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Characteristics of non-fatal fall injuries in rural India
  1. Rakhi Dandona1,2,3,
  2. G Anil Kumar1,2,
  3. Rebecca Ivers3,
  4. Rohina Joshi3,
  5. Bruce Neal3,
  6. Lalit Dandona1,2,3,4
  1. 1Public Health Foundation of India, New Delhi, India
  2. 2George Institute for International Health – India, Hyderabad, India
  3. 3School of Public Health and George Institute for International Health, University of Sydney, Sydney, Australia
  4. 4Institute for Health Metrics and Evaluation, University of Washington, Seattle, Washington, USA
  1. Correspondence to R Dandona, Public Health Foundation of India, PHD House, 4/2 Sirifort Institutional Area, August, Kranti Marg, New Delhi 110016, India; rakhi.dandona{at}phfi.org

Abstract

Background Little is known about the context, risk factors and severity of non-fatal fall-related injury in India.

Objective To report these data for a rural population in the East and West Godavari districts of the Indian state of Andhra Pradesh.

Methods In a cross-sectional population-based survey, 3686 participants aged ≥30 years (83.6% participation) selected by stratified random sampling were interviewed in 44 villages. Participants recalled injuries in the preceding 12 months that required them to stay away from their usual daily duties for at least 1 day irrespective of whether medical attention was sought for that injury.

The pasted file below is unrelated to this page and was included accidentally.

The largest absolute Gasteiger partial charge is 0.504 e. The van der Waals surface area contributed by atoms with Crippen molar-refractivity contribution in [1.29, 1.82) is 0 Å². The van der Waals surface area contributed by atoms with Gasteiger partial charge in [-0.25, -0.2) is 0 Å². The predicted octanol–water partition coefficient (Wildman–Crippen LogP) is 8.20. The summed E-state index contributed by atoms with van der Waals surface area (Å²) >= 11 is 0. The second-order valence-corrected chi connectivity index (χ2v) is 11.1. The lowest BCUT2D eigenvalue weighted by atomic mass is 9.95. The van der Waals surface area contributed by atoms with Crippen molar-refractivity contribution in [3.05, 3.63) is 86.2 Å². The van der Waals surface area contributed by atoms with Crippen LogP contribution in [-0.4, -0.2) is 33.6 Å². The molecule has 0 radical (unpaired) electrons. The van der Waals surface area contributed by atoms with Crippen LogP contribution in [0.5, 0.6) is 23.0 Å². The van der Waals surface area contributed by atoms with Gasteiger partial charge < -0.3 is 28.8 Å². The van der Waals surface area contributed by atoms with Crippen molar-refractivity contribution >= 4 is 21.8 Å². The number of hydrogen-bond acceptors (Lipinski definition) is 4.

Results The annual incidence of non-fatal fall-related injury based on a 3-month recall period was 3.30% (95% CI 2.54% to 4.05%) and 9.22% (95% CI 7.74% to 10.69%) for men and women, respectively, with the incidence increasing with age. For the most recent non-fatal fall-related injury, the home was the most common place of injury for women, and the farm for men, with the former more likely to fall while climbing up/down (20.9%) compared with the latter (10.3%). Most falls were at the same level (71.7%) and slipping was the most common cause of fall (40%). Limbs (legs, 55%; hand/arm, 33.3%) were the most commonly injured body part. Fifty-six per cent reported seeking treatment outside home for injury, of whom 74.6% were women; and 8.4% reported being admitted to a hospital.

Conclusion Falls are a significant public health problem facing women in rural India. Fall prevention strategies should be explored and implemented within the Indian context.

  • Falls
  • incidence
  • India
  • risk factors
  • women
  • public health
  • rural

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Footnotes

  • Funding Institutional funds; R Dandona is supported in part by the National Health and Medical Research Council Capacity Building Grant in Injury Prevention and Trauma Care, Australia.

  • Competing interests None.

  • Ethics approval This study was conducted with the approval of the ethics committees of the University of Sydney in Australia and the Gandhi Medical College and Hospital, Hyderabad, India.

  • Provenance and peer review Not commissioned; externally peer reviewed.

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